A fairly common manifestation on the more “mild” end of of developmental delay is that the child may resist doing certain activities, including Brain Gym activities. This is often perceived as defiance. For such individuals, however, the activities may be “too much information” for their nervous system to organize and store; they cannot identify or express their own overwhelm, so they simply refuse to participate, or fall into emotional over-reaction out of sheer frustration. After some time of experiencing the BBAs, such children are often able to enjoy all kinds of things that were previously intolerable for them.

Why are the “BBA” activities so helpful?
Our nervous system matures and integrates as it experiences sensory patterns. The BBAs are designed to provide sensory patterning to the nervous system, in a way that it can recognize it, take it in, and benefit from it, developing a more mature, integrated mind-body system.

These new sensory patterns become the “uprights and crossbeams” of a more solid structure, so the child now has a way to bring in, store, organize, and make use of what he sees, hears, and learns about in the world around him. This increasing inner maturity supports his nervous system (potentially) in more closely approximating his chronological age. Every child is on his own developmental trajectory, so some children may achieve greater change than others, but I believe that every child will benefit.

Are the BBAs just for developmental delay?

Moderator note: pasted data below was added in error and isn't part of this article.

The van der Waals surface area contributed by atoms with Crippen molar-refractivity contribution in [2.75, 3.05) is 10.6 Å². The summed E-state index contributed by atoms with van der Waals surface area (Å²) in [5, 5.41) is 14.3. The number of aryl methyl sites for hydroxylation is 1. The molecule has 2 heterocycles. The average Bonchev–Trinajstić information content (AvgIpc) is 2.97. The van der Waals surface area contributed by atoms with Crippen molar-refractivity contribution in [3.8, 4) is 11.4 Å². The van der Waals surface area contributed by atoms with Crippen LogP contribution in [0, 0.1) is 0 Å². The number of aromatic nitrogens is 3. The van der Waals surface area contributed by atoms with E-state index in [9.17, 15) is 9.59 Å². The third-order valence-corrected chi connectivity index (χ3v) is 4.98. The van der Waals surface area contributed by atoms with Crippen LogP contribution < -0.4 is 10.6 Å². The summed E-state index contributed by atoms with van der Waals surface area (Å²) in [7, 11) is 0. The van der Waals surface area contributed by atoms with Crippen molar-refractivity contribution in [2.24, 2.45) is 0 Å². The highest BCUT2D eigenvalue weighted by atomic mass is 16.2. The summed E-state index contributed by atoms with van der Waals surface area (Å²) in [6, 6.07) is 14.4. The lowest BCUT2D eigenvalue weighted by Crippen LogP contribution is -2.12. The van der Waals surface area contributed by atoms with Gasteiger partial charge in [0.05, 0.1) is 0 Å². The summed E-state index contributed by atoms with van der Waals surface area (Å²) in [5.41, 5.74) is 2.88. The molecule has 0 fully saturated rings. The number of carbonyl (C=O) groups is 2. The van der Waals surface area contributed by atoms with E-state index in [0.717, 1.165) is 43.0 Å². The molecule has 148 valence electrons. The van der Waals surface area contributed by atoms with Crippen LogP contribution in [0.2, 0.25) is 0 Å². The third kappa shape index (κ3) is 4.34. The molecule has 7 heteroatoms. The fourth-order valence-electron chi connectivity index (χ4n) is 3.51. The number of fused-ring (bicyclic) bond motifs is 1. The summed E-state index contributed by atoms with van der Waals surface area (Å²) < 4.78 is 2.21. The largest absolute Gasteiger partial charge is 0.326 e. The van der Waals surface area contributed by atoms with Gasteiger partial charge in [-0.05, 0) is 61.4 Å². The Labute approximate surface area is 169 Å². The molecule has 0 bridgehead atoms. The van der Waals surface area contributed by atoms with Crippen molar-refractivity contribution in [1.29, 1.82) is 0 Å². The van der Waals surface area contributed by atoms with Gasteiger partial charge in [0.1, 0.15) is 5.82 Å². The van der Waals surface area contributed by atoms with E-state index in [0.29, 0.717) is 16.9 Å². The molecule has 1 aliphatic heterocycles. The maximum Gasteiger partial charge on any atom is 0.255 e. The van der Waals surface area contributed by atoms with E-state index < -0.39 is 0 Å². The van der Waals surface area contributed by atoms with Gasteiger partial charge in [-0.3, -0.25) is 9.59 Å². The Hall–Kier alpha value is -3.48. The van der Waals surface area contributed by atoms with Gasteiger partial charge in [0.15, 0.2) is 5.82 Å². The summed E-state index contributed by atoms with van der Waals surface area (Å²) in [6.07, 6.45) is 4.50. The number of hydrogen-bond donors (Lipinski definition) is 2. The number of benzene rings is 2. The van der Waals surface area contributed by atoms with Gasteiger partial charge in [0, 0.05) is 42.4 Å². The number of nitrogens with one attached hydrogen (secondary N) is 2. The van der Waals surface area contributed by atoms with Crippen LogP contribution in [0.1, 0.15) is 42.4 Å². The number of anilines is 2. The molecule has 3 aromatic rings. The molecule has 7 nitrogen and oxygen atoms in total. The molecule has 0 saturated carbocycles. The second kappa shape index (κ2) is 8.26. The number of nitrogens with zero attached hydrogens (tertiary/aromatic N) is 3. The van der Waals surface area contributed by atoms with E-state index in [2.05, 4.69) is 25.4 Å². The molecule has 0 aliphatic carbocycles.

No. Anyone who has had a shock or disruption to their nervous system will likely experience benefit from the BBAs. This may be a physical shock (car accident, stroke, heart attack), or emotional shock (death in the family, divorce, etc.). And there are the smaller, daily upsets to the nervous system (horrifying news events, work and relationship stressors) that we all carry.

In addition, some people simply have a more sensitive, reactive nervous system; the stimulation of sights, sounds, tastes, fragrances, movements, and tactile experiences of a single day at the shopping mall can be “too much to handle.”

When I teach this course to adults, everyone in the class reports positive changes from experiencing the BBAs, as they trade with partners for practice. Think of the BBAs as a way to do a gentle reset for your nervous system.

My child has seizures; are these activities safe to do?
Cecilia Koester says that these activities have been found to be safe for people who experience seizures. She says that with regular use of these BBAs, “seizure activity has been shown to become reduced in frequency, intensity, and duration.”

How can I learn these activities? 

As mentioned above, they are part of Cecilia Koester’s four-day BG170 course, “Brain Gym® for Special Needs Providers.” 

However, Cecilia also developed a one-day workshop where just the Developmental Building Block Activities are taught, and she has trained and authorized select Brain Gym instructors around the world to offer this workshop to others.

I frequently have this “Developmental Building Block Activities Workshop” on my calendar. At this writing, I have a workshop coming up on September 21, 2019, and there’s still room for more students. I’d love to have you join us.

If these dates don't work for you, I'll be happy to schedule a workshop for your group, school, or agency.  

With warm regards, 

Kathy Brown, M.Ed.
Educational Kinesiologist
Licensed Brain Gym® Instructor/Consultant
Author of Educate Your Brain

©Copyright 2019 Kathy Brown.All rights reserved.
Brain Gym® is a registered trademark of the Educational Kinesiology Foundation •